11 Different Types of Trailers and Their Uses

Different Types of Trailers

It might be tough to tell what each trailer is used for and which is best for your freight with so many different types of trailers on the road today.  

In this post, we’ll look at some of the most popular trailers utilized in the trucking industry in the United States and how they’re employed. This will help you determine which trailer type is most suited to your requirements.  

The following are the most frequent different types of trailers used to transport freight in the trucking industry: 

1. Flatbed Trailers

The most prevalent type of trailer is the flatbed trailer. They are exceedingly versatile, which explains why they are so popular. From steel coils to logs, almost anything may be transported with flatbed trucks.  

Furthermore, Flatbed trailers are open on all sides and lack a box to protect the transported cargo. As a result, loading and unloading are a breeze. 

Additionally, a crane can pick up the load from the top, or a fork lifter can pick it up from the sides. Further, a flatbed trailer can carry a maximum weight of 48,000 pounds.  

A flatbed trailer’s length varies, and it is available in various sizes, including the following: The most popular flatbed trailer lengths are 24 feet, 40 feet, 45 feet, 48 feet, and 53 feet.  

The maximum width and height of the load authorized by law are 8.5 feet and 8.5 feet, respectively. The flatbed usually is 60 inches above the ground level.  

Because there is no container to sufficiently cover the substance being transferred, it must be covered with a tarp. You can’t just drape a tarp over the load and call it a day, and it can be challenging to cover a flatbed trailer with a tarp.  

There are a few things to think about, including the tarp’s material and the proper safety procedures. 

2. Dry Van Trailer

Dry van trailers are the preferred method of transporting palletized, packed, or loose cargo.

Additionally, the dry van trailer is one of the most prevalent types of trailers on the road today, with an average length of 53 feet.

Dry van trailers are typically used to transport products that people need daily.  

Additionally, dry van trailers are used by some of the world’s top firms, like Walmart, Target, and Procter & Gamble, to carry their stocks.

Dry van trailers are widely used to move inventory such as clothing, non-perishable food, and home products.  

Because of their boxlike design and ability to back right into the bay of a loading dock, these trailers are the ideal equipment type for any shipper/receiver functioning from a loading dock.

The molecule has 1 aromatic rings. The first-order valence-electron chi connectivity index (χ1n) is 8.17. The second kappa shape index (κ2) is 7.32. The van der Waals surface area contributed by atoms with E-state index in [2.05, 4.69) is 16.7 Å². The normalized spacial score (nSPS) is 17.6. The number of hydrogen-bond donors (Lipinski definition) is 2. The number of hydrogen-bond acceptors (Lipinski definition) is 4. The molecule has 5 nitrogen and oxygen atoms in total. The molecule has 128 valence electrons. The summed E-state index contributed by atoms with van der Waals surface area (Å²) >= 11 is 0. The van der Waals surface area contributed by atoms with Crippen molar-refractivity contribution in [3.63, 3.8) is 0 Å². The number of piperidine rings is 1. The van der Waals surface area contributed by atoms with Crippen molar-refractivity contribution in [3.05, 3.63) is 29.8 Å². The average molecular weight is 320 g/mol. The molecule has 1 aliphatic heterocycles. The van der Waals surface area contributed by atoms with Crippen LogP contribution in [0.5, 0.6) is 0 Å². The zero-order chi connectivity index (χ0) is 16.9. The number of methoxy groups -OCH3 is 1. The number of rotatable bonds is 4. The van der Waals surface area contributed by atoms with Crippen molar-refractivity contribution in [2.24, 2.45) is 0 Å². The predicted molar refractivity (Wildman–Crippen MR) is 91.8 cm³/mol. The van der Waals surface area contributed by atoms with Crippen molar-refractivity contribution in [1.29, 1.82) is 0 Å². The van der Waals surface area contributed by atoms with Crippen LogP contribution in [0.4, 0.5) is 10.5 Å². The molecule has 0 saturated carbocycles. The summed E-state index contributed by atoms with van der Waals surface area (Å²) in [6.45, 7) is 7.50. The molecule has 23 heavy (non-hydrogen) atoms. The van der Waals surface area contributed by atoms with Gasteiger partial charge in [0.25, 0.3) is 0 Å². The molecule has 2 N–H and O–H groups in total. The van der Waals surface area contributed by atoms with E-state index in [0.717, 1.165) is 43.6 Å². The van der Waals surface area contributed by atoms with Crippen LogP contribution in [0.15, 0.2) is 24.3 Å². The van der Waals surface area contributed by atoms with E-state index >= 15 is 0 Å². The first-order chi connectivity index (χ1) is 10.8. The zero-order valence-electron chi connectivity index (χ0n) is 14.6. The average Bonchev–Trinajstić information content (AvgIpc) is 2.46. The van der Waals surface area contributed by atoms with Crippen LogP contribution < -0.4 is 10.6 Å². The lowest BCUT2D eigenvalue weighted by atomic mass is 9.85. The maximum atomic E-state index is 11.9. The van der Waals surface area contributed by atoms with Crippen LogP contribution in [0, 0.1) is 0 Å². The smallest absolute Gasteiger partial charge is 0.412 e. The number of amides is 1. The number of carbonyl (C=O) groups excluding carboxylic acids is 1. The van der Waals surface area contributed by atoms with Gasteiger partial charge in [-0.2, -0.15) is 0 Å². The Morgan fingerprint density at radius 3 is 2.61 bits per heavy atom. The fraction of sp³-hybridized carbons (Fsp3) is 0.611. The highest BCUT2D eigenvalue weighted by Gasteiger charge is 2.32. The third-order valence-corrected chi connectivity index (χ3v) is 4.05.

3. Steel Truck Tarp

Steel tarps are employed when the loads comprise steel freight, such as steel coils. The tarp must be of good quality, heavy-duty, and cost-effective in these situations. They are the most suitable tarps for use.  

However, this is especially true if the transported stuff is handcrafted and requires further protection. Furthermore, Tarps for steel trucks are typically 24 feet long and 12 feet broad.  

There are also 8-foot-wide steel truck tarps available. Both sides of these tarps have a 2 to 3-foot drop. Steel truck tarps of this type are excellent for rebar and sheet steel loads. They protect the material’s topside from rain and dirt by covering it. 

4. Refrigerated Trailers

The substance to be transferred may need to be kept at a chilly temperature at times. Frozen foods, ice creams, and medications are examples of these things, and warmer temperatures are not suitable for these products.  

Additionally, this is where different refrigerated types of trailers, sometimes known as reefers, come into play. They are like dry vans or enclosed trailers in appearance, only with sufficient insulation and a cooling system inside to maintain the temperature. 

Furthermore, the essential components of a reefer are a compressor, condenser, and evaporator. Within the enclosed container, the entire system is contained. These trailers have a weight limit similar to that of a dry van.  

Their legal width and height, however, are different. The maximum permissible width and height are 8.2 feet and 8 feet, respectively. 

5. Double Drop/Lowboy Trailers

The double drop trailer, also known as a lowboy, low bed, or float trailer, is much closer to the ground than any other trailer type.  

Additionally, their closeness to the environment is due to two drops, one behind the gooseneck and the other before the back wheels. As a result, twin drop trailers are capable of transporting large machines.  

Double drop trailers can haul massive loads, with weight limits ranging from 40,000 to 80,000 pounds (depending on the number of axles). Due to the nature of these trailers, the length of the load capacity is limited to the well-space, which is typically 29 feet long.  

Before considering over-dimensional, the maximum allowable height of any freight transported by a double drop trailer is 11 feet, 6 inches.